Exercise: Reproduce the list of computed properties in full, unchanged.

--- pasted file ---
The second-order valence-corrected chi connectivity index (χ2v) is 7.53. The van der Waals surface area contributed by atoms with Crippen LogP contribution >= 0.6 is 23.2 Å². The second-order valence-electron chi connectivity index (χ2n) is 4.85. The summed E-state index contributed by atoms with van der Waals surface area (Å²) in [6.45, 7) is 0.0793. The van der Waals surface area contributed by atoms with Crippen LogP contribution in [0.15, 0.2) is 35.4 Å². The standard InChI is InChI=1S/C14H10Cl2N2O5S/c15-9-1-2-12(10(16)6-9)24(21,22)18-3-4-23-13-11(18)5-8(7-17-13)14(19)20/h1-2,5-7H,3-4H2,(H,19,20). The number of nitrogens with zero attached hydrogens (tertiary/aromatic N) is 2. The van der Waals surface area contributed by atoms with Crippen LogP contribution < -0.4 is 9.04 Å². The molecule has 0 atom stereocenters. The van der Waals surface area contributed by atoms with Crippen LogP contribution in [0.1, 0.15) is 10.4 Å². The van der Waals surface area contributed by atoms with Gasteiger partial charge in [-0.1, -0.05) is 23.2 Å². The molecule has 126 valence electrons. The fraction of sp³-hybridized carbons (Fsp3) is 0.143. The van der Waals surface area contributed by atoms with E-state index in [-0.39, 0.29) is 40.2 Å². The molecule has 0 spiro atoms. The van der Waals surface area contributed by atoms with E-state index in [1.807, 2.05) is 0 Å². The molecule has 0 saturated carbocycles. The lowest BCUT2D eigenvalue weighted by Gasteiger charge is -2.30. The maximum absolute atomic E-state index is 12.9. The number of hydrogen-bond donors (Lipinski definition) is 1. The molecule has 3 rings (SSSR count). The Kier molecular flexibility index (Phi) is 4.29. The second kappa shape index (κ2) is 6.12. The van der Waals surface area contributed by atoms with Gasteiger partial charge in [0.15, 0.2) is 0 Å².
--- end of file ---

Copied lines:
The second-order valence-corrected chi connectivity index (χ2v) is 7.53. The van der Waals surface area contributed by atoms with Crippen LogP contribution >= 0.6 is 23.2 Å². The second-order valence-electron chi connectivity index (χ2n) is 4.85. The summed E-state index contributed by atoms with van der Waals surface area (Å²) in [6.45, 7) is 0.0793. The van der Waals surface area contributed by atoms with Crippen LogP contribution in [0.15, 0.2) is 35.4 Å². The standard InChI is InChI=1S/C14H10Cl2N2O5S/c15-9-1-2-12(10(16)6-9)24(21,22)18-3-4-23-13-11(18)5-8(7-17-13)14(19)20/h1-2,5-7H,3-4H2,(H,19,20). The number of nitrogens with zero attached hydrogens (tertiary/aromatic N) is 2. The van der Waals surface area contributed by atoms with Crippen LogP contribution < -0.4 is 9.04 Å². The molecule has 0 atom stereocenters. The van der Waals surface area contributed by atoms with Crippen LogP contribution in [0.1, 0.15) is 10.4 Å². The van der Waals surface area contributed by atoms with Gasteiger partial charge in [-0.1, -0.05) is 23.2 Å². The molecule has 126 valence electrons. The fraction of sp³-hybridized carbons (Fsp3) is 0.143. The van der Waals surface area contributed by atoms with E-state index in [-0.39, 0.29) is 40.2 Å². The molecule has 0 spiro atoms. The van der Waals surface area contributed by atoms with E-state index in [1.807, 2.05) is 0 Å². The molecule has 0 saturated carbocycles. The lowest BCUT2D eigenvalue weighted by Gasteiger charge is -2.30. The maximum absolute atomic E-state index is 12.9. The number of hydrogen-bond donors (Lipinski definition) is 1. The molecule has 3 rings (SSSR count). The Kier molecular flexibility index (Phi) is 4.29. The second kappa shape index (κ2) is 6.12. The van der Waals surface area contributed by atoms with Gasteiger partial charge in [0.15, 0.2) is 0 Å².